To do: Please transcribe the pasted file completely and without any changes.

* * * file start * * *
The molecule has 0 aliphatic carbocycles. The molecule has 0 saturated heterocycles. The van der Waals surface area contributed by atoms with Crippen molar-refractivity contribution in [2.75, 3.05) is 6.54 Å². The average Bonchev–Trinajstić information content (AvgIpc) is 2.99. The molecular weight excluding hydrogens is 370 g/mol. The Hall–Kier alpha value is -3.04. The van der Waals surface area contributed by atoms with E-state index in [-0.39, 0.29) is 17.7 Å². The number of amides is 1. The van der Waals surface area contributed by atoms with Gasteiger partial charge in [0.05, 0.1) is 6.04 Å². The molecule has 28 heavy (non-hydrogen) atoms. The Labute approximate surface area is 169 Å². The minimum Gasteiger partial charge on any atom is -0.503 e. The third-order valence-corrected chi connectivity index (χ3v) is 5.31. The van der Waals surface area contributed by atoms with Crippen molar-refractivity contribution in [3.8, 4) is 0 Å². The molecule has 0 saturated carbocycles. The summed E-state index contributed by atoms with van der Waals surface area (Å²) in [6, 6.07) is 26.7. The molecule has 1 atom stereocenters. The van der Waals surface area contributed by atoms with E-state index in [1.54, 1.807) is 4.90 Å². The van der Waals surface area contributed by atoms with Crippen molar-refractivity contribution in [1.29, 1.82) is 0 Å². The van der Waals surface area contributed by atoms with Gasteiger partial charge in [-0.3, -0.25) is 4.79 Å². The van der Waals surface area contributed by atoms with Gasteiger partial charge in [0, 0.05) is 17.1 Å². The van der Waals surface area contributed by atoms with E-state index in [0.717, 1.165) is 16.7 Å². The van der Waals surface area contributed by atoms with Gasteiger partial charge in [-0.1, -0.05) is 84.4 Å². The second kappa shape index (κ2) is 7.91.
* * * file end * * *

The molecule has 0 aliphatic carbocycles. The molecule has 0 saturated heterocycles. The van der Waals surface area contributed by atoms with Crippen molar-refractivity contribution in [2.75, 3.05) is 6.54 Å². The average Bonchev–Trinajstić information content (AvgIpc) is 2.99. The molecular weight excluding hydrogens is 370 g/mol. The Hall–Kier alpha value is -3.04. The van der Waals surface area contributed by atoms with E-state index in [-0.39, 0.29) is 17.7 Å². The number of amides is 1. The van der Waals surface area contributed by atoms with Gasteiger partial charge in [0.05, 0.1) is 6.04 Å². The molecule has 28 heavy (non-hydrogen) atoms. The Labute approximate surface area is 169 Å². The minimum Gasteiger partial charge on any atom is -0.503 e. The third-order valence-corrected chi connectivity index (χ3v) is 5.31. The van der Waals surface area contributed by atoms with Crippen molar-refractivity contribution in [3.8, 4) is 0 Å². The molecule has 0 saturated carbocycles. The summed E-state index contributed by atoms with van der Waals surface area (Å²) in [6, 6.07) is 26.7. The molecule has 1 atom stereocenters. The van der Waals surface area contributed by atoms with E-state index in [1.54, 1.807) is 4.90 Å². The van der Waals surface area contributed by atoms with Crippen molar-refractivity contribution in [1.29, 1.82) is 0 Å². The van der Waals surface area contributed by atoms with Gasteiger partial charge in [-0.3, -0.25) is 4.79 Å². The van der Waals surface area contributed by atoms with Gasteiger partial charge in [0, 0.05) is 17.1 Å². The van der Waals surface area contributed by atoms with E-state index in [0.717, 1.165) is 16.7 Å². The van der Waals surface area contributed by atoms with Gasteiger partial charge in [-0.1, -0.05) is 84.4 Å². The second kappa shape index (κ2) is 7.91.